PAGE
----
Posted on December 14, 2017 by Tia Lalani

A legal referendum on the issue of Catalonian independence is the best option, says Augustana political science professor.

By Shauna Wilton

Courtesy of Núria (Flickr).

Sitting in a café in Barcelona, one block from the Plaça de Catalunya where many of the demonstrations for Catalan independence have been held, I notice that someone has painted a rude slogan about the Spanish Prime Minister, Mariano Rajoy. There are Catalan flags outside some apartments and businesses, and a few Spanish flags too. The other day a group of a hundred or so people marched down the street in front of my hotel protesting the arrest warrants that have been issued for many members of the Catalan government.

Currently, the situation in Barcelona is peaceful: there is a lull in the nationalist activities and people are waiting to see what the abolishment of Catalonia’s self-government by the Spanish government will mean, and how the Catalan leader, Charles Puigdemont, will respond.

The central issue is whether Catalonia has a right to secede from Spain. The Spanish Constitution’s preamble states that it is based “on the indissoluble unity of the Spanish Nation, the common and indivisible homeland of all Spaniards; it recognizes and guarantees the right to self-government of the nationalities and regions of which it is composed and the solidarity among them all.” This recognition of the right to self-government is effectively outweighed by the “indivisibility” of the Spanish state. The October 1, 2017, referendum on independence was illegal simply because there is no legal constitutional way to divide Spain and secede. This leaves the Catalan nationalists no option other than to break the law if they are to achieve their goals.

Under international law, peoples have the right to self-determination. Are the people of Catalan a distinct “nation”? Many Catalonians believe they are distinct from Spain, with a different language, history and culture. Many still remember the oppression of Catalans under the Franco dictatorship of the mid-twentieth century and the memory of the oppression is kept alive in many ways.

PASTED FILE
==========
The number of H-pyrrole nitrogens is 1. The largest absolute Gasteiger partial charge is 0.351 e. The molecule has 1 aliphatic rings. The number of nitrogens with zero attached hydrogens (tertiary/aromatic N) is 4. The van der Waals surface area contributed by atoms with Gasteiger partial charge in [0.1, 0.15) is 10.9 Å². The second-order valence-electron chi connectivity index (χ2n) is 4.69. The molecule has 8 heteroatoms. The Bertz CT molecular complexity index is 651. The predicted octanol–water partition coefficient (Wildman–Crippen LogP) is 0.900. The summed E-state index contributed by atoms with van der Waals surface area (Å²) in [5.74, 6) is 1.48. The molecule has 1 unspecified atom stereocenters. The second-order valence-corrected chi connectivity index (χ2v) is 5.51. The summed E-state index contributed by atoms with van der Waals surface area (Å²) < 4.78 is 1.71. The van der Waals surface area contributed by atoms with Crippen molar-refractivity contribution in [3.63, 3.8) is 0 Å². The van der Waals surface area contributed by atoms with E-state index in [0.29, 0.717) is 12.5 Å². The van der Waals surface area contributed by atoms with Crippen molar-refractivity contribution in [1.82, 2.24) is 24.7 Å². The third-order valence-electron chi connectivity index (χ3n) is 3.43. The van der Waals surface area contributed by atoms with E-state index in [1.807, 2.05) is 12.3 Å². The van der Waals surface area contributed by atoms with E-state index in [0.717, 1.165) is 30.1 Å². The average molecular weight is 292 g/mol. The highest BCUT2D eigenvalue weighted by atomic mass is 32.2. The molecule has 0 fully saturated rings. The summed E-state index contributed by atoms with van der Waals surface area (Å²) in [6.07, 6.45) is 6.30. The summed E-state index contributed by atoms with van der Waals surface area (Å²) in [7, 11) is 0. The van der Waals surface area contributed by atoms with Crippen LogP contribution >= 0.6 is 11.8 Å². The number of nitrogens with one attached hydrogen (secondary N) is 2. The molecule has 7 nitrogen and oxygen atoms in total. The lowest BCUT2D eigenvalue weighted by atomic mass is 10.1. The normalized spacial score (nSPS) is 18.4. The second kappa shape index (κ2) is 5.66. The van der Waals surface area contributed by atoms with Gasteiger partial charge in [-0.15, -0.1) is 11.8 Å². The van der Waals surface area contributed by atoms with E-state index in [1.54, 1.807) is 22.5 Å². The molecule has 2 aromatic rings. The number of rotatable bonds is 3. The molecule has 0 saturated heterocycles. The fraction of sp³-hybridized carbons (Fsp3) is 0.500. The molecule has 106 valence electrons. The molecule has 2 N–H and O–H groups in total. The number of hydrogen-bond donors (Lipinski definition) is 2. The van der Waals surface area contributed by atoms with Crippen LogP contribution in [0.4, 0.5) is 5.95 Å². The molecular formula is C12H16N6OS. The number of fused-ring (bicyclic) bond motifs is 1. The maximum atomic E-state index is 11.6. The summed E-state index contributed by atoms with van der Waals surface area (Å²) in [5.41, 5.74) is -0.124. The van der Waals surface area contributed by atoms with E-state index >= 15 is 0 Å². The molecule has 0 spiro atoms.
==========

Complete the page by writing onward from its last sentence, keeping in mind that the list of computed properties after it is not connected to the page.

When I visited the fortress on Montjuïc, the exhibit detailed the long history of the city, its people, and their oppression. On one wall there was a quote from General Espartero, following his bombardment of the workers in response their protests in the 1830s, stating that “Barcelona should be bombed every 50 years.” Another wall showed a film about the ill-treatment of the Catalans during the civil war. The social construction of the Catalan nation is alive and ongoing.

Whether or not the Catalan nation is somehow “real” and not “socially constructed” doesn’t matter. Ultimately, belonging to a nation is subjective and a nation exists because people believe it does. This brings us back to the question of whether that nation should have the right to form its own state. The Spanish government says no. They are sticking to the line that the referendum was illegal and that the Catalan leaders broke the law by having it.

Most of the other governments of the world, unsurprisingly, support the Spanish government and its desire for unity. Although the borders of most European countries have changed many times over the centuries, the borders established following the Second World War have come to be seen as permanent and unalterable, largely due to the influence of the European Union and the United Nations and the desire to avoid conflict. The recognition of Catalonia as a new independent state by other governments would threaten this stability and potentially lead to the further fragmentation of Europe.

However, taking away the rights of the province of Catalonia, imprisoning the leaders of the government, and imposing direct rule from Madrid are highly unlikely to abate the popular desire of many for more power and independence for Catalonia. In fact, as the nationalists claim, the central government is further colonizing and oppressing the popular and democratic will of the people here.

Unfortunately, both the Spanish and Catalan governments are entrenched in their positions and it is difficult to see a way forward. Spain has called for new Catalan elections for December. It will be interesting to see how the support for the “yes” and “no” coalitions of parties has been impacted by recent events. Clearly, the governments need to develop an appropriate mechanism for addressing the discontent present in the region and the question of independence.

Creating the possibility for a legal referendum on Catalan independence may be the best road to unity. It would give both sides the opportunity to present their cases to the people and would give the people a chance to be heard. Widespread participation in a referendum, rather than a boycott by those supporting unity, could solve the issue. As we saw in Scotland and Quebec, when faced with the option of leaving, both groups ultimately—if narrowly—chose to stay.

Shauna Wilton, Political Studies, Augustana Campus, University of Alberta. This column originally appeared in the Camrose Booster on November 28, 2017. 


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